In The Freewheelin’ Hakan Nesser, there’s a quote from Nesser which sums up beautifully the essence of mystery fiction. Offhand, I can’t think of anyone who has expressed it much more economically yet more accurately.
‘The crime novel is interesting because it is so clearly linked to the two basic questions every story tries to answer. What has happened? What’s going to happen now? The first is to do with the past and arouses curiosity. The second looks to the future and arouses excitement. In a detective story or crime novel, the relationship between those two time frames is interesting. The sequence of events comes together in the crime, which is both an end and a beginning. This is where the criminal investigation begins, and at the same time the crime marks the end of a conflict in the past.’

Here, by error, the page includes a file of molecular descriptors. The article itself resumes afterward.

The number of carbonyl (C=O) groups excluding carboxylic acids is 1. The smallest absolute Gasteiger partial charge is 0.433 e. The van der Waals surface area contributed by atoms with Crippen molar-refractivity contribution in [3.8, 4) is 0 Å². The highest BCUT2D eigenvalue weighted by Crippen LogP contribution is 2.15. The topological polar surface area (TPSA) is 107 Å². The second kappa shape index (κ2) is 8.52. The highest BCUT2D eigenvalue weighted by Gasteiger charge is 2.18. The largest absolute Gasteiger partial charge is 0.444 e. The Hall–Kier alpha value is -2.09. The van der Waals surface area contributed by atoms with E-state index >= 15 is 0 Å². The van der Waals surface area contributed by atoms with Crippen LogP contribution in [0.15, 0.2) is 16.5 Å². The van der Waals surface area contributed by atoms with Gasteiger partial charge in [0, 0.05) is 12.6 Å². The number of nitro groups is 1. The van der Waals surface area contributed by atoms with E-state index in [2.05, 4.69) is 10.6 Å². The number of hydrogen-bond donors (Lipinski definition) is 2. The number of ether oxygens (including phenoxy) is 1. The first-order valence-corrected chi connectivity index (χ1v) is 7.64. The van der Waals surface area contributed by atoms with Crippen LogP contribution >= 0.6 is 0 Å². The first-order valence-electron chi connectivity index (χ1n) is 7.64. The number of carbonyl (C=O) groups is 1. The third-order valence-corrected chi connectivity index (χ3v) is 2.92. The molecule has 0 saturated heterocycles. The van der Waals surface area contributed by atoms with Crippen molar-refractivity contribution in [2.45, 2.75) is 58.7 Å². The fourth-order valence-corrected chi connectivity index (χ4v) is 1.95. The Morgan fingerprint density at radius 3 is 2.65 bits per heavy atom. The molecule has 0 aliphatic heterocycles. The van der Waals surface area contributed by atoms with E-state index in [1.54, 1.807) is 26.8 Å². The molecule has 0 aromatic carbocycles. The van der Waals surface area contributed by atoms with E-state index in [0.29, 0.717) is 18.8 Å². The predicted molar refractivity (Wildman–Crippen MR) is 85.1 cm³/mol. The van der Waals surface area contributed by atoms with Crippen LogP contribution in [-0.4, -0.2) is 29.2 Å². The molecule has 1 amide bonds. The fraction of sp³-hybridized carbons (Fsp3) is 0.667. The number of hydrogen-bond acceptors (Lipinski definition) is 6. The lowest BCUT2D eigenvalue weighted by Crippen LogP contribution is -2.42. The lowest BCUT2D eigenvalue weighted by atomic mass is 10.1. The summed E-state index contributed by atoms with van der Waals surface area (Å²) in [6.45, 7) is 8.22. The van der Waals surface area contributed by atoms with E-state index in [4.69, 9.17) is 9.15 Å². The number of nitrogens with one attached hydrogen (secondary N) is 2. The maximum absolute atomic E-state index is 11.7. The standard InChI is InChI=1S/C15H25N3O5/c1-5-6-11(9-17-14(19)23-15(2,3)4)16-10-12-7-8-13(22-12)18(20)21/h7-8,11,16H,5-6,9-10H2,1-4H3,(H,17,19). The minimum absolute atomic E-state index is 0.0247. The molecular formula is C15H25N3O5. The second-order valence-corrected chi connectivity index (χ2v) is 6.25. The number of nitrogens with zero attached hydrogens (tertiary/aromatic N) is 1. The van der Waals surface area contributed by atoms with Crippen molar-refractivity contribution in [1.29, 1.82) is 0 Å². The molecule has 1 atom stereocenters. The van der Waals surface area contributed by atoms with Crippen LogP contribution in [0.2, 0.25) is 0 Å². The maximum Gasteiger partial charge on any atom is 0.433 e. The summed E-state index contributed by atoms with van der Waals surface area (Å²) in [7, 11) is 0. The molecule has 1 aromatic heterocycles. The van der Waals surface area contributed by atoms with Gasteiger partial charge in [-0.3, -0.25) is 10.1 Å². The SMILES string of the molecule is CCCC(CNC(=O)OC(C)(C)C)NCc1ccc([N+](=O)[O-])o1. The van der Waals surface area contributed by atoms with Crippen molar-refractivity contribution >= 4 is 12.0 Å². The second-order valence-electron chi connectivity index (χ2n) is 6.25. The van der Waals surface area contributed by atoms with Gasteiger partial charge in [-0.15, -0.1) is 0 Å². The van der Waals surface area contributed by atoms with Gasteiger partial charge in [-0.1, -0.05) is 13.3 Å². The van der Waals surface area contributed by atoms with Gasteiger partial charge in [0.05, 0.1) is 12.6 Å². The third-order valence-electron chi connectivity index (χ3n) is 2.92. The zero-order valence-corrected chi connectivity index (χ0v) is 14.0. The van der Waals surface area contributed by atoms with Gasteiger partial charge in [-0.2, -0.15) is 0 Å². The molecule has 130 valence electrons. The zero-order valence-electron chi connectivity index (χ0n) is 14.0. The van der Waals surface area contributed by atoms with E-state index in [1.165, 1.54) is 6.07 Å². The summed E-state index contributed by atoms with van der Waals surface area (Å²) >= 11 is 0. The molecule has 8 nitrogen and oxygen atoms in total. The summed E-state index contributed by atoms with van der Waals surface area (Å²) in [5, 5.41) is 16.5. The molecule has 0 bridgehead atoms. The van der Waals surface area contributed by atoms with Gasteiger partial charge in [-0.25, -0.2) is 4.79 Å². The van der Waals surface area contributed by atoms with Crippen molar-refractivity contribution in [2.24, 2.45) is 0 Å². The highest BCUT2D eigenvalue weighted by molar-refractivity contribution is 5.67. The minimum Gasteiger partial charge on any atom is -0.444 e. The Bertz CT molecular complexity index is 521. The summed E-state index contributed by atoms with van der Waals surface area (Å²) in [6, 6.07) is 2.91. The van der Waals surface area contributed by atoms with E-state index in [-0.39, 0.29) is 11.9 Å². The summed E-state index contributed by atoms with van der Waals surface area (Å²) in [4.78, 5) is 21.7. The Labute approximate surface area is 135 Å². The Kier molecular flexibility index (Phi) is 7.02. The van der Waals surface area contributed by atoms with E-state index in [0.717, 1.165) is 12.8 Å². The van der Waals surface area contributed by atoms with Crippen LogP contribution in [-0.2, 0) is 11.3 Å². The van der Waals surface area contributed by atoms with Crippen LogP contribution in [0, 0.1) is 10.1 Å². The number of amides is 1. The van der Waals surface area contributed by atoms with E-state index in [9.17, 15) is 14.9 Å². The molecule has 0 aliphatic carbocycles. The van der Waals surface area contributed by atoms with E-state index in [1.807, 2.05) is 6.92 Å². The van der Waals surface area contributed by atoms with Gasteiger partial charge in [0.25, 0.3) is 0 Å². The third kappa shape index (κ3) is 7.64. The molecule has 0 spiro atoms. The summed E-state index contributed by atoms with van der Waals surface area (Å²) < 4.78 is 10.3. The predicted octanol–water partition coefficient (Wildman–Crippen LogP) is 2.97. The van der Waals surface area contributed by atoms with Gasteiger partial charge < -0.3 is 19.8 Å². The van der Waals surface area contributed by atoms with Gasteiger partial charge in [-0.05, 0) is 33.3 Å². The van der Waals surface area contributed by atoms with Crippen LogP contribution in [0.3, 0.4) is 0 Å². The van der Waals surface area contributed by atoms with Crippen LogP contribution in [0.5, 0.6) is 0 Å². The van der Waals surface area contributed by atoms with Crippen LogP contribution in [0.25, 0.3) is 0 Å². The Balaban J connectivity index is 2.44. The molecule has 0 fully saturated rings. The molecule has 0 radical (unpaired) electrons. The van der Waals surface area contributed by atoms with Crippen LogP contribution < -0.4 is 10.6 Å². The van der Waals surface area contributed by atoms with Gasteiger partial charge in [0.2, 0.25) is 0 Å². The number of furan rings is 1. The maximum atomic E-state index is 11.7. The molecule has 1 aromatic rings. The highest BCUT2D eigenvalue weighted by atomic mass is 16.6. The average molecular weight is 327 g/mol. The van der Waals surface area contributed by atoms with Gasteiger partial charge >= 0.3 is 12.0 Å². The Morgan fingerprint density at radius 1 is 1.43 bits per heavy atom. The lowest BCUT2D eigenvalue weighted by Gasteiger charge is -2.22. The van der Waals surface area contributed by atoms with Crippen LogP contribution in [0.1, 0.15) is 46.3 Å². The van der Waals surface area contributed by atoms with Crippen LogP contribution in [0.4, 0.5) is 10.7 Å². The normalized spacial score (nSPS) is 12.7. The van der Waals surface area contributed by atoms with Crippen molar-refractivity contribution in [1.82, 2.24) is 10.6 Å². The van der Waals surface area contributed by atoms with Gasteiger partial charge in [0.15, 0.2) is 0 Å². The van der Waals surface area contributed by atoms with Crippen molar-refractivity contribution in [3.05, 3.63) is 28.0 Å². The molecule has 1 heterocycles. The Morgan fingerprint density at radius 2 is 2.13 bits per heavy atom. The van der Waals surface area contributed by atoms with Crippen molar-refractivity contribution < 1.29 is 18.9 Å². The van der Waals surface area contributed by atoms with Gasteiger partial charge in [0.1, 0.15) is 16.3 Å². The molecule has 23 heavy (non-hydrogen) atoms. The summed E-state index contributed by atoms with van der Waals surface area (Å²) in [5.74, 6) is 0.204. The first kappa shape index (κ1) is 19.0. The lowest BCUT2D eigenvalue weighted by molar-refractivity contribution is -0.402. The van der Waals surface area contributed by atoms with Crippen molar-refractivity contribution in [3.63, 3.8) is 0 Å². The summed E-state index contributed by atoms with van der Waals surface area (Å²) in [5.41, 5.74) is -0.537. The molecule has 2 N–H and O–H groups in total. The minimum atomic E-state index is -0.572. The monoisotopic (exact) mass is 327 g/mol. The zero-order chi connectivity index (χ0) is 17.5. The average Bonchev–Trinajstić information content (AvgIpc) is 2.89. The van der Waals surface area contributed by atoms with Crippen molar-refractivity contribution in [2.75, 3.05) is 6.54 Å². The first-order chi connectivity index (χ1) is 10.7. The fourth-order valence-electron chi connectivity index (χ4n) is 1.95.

This analysis, it seems to me, can be applied as much to a Hitchcock movie as to, say, Trent’s Last Case or The Girl With the Dragon Tattoo. Even some authors of classic, Golden Age style mysteries, played games with the starting point of their novels – Towards Zero by Agatha Christie and Tragedy at Law by Cyril Hare are examples.
I’m not yet ready to start a new book, but when the time comes, I’ll give some thought to Nesser’s way of looking at the genre. Who knows, it may prompt fresh ideas.